The power grid doomsday scenario no one is talking about

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DENVER -- It's a real-life threat no one wants to imagine, but one that many acknowledge is very real.

An electromagnetic pulse is a short burst of electromagnetic energy that could shut down the nation's power grid in a matter of seconds.

The threat is so real there is a US Congressional EMP Leadership Caucus sponsored group called The EMP Task Force on National and Homeland Security studying the problem. Glenn Rhoades is the Colorado coordinator of that task force.

"It would be so subtle, so silent, you would not know what was going on. It would just be a click. With an EMP device you wouldn't hear any noise," he said.

Rhoades said most experts believe it's a matter of when not if, and he believes it's an event that could ultimately kill more than 200 million Americans.

An EMP threat could come from several sources. A solar storm could hit Earth, overwhelming the power grid. North Korea could drop a bomb on the grid or a cyberterrorist could hack into the system and shut down the grid.

Even more worrisome? Rhoades said the country is not prepared to respond to an EMP event.

"Everything that has electricity and uses electricity can and will be affected," he said. "Unfortunately, we'd have mass casualties within a few months, kind of like what happened with Hurricane Katrina at the Superdome, only on a massive scale."

Rhoades said an EMP event would be more devastating because it would be difficult for first responders and others to help because most all communications systems would be down. He said repairing and rebuilding the grid could take years without electricity to fix and transport it.

He said food and water would be affected, but sewage would perhaps be the biggest concern.

"Once the sewage pumps start failing, your neighbors' sewage would start coming into your house and you wouldn't be able to shelter in place," he said. "Most people would die from diphtheria, cholera and typhoid, water-related diseases."

Howard Singer is a physicist at the National Oceanic and Atmospheric Administration in Boulder.

He and his colleagues keep a constant eye on solar storms and are prepared to issue warnings about EMPs that would give electric utilities at least a few hours to react and possibly reconfigure their transmitters to lessen the impact.

He said there have been a few close calls over the years. In 1859, a large solar storm hit Earth, knocking out telegraph lines. Scientists call it the Carrington Event, one of the largest geomagnetic storms on record. But it hit long before electricity was more widespread so the impact was minimal.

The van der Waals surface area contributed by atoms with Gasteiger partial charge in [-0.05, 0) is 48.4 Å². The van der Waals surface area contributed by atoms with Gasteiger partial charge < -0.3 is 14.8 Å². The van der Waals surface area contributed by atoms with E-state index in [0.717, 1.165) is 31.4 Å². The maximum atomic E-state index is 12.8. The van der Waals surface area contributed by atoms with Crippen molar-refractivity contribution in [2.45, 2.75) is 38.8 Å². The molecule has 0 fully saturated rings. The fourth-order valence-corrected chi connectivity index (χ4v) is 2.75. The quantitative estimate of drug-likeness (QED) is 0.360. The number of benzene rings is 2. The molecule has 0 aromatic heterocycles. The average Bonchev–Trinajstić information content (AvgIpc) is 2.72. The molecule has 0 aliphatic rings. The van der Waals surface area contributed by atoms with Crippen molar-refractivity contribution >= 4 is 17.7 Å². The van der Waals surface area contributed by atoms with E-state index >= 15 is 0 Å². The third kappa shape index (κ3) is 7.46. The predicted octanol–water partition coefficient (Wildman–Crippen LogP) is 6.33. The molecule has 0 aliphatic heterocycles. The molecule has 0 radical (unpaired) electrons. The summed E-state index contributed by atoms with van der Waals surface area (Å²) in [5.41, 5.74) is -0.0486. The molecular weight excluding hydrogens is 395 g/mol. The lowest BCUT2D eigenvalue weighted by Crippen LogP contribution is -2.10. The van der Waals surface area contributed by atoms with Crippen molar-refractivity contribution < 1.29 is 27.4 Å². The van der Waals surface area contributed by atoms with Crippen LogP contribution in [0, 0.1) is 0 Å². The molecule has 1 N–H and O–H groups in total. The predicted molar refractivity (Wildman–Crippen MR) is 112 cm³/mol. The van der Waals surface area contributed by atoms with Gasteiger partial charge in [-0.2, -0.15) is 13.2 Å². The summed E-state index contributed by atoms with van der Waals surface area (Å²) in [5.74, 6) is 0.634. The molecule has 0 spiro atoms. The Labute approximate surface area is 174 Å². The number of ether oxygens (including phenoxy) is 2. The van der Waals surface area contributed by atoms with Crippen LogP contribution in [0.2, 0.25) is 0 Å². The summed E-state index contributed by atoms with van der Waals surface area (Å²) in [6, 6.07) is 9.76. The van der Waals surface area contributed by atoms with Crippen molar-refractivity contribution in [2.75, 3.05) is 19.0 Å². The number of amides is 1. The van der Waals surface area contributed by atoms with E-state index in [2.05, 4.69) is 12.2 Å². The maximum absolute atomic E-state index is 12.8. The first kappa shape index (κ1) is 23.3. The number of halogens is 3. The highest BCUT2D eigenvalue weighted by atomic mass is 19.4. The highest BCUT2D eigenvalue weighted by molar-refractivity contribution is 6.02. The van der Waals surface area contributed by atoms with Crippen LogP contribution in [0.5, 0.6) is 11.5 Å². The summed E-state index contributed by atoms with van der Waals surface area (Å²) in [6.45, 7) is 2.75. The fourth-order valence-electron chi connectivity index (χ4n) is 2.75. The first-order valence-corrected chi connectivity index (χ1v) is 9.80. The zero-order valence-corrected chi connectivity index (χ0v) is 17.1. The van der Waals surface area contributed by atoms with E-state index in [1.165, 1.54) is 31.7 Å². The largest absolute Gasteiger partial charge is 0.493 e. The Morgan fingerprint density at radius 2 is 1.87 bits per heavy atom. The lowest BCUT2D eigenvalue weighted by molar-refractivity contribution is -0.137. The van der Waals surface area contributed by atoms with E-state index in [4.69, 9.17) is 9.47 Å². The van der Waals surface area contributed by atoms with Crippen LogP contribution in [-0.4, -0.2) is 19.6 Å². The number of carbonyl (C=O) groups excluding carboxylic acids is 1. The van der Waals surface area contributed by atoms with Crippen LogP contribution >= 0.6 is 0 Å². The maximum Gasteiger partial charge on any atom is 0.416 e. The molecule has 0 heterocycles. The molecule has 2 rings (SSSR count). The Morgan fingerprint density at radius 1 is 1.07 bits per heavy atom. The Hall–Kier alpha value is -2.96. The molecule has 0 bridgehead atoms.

But in 2012, Singer said a similar bullet was dodged when a storm narrowly missed Earth.

“If it had happened nine days earlier that would have been aimed right at Earth and we would have felt the full impact of the storm," he said.

That full impact is hard to imagine, although a partial shutdown of the grid has occurred.

In 2003, New York and much of the Northeast were paralyzed for days by a sudden blackout that stopped 50 million people in their tracks. Trains stopped, computers crashed and traffic lights went out.

The culprit was overloaded transmission lines that brushed up against some foliage.

"This is going to be an interesting lesson for our country and we’ll have to respond to it," said then-President George W. Bush.

But 13 years later, few cities or states have done anything. Colorado Springs is one of the few exceptions.

El Paso County Commissioner Peggy Littleton has created a network of communication hubs where people could gather if the grid were to shut down. Those hubs would be used to disseminate information to the public and first responders.

"As we know, the most critical thing people want to know during a crisis is information, right?" she said. "This is obviously not an easy thing to move forward because it’s not a sexy subject. People are not wanting to think about the unthinkable."

The EMP Task Force on National and Homeland Security estimates there is about a 12 percent chance of a massive EMP event every decade, yet Colorado's Emergency Response Guide includes no plan on how to react.

"Do you know we have nine pages devoted to a deep space asteroid hitting Colorado? Yet we have nothing for an extended lights out," Rhoades said.

Rhoades believes the power grid would be shut down for a lengthy period of time, and he believes the threat is something Colorado's electric utilities need to address.

"Xcel Energy is committed to protecting the electric power grid and ensuring a reliable supply of energy for the communities we serve," Xcel Energy Executive Vice President Marvin McDaniel Jr. said in a statement.

"Maintaining physical and cyber security is a complex task that requires constant vigilance, and XCEL Energy works closely with federal and state officials, as well as other utilities to maintain and enhance critical infrastructure and cyber security protections and to prepare our system to recover quickly from any reliability problems we may experience."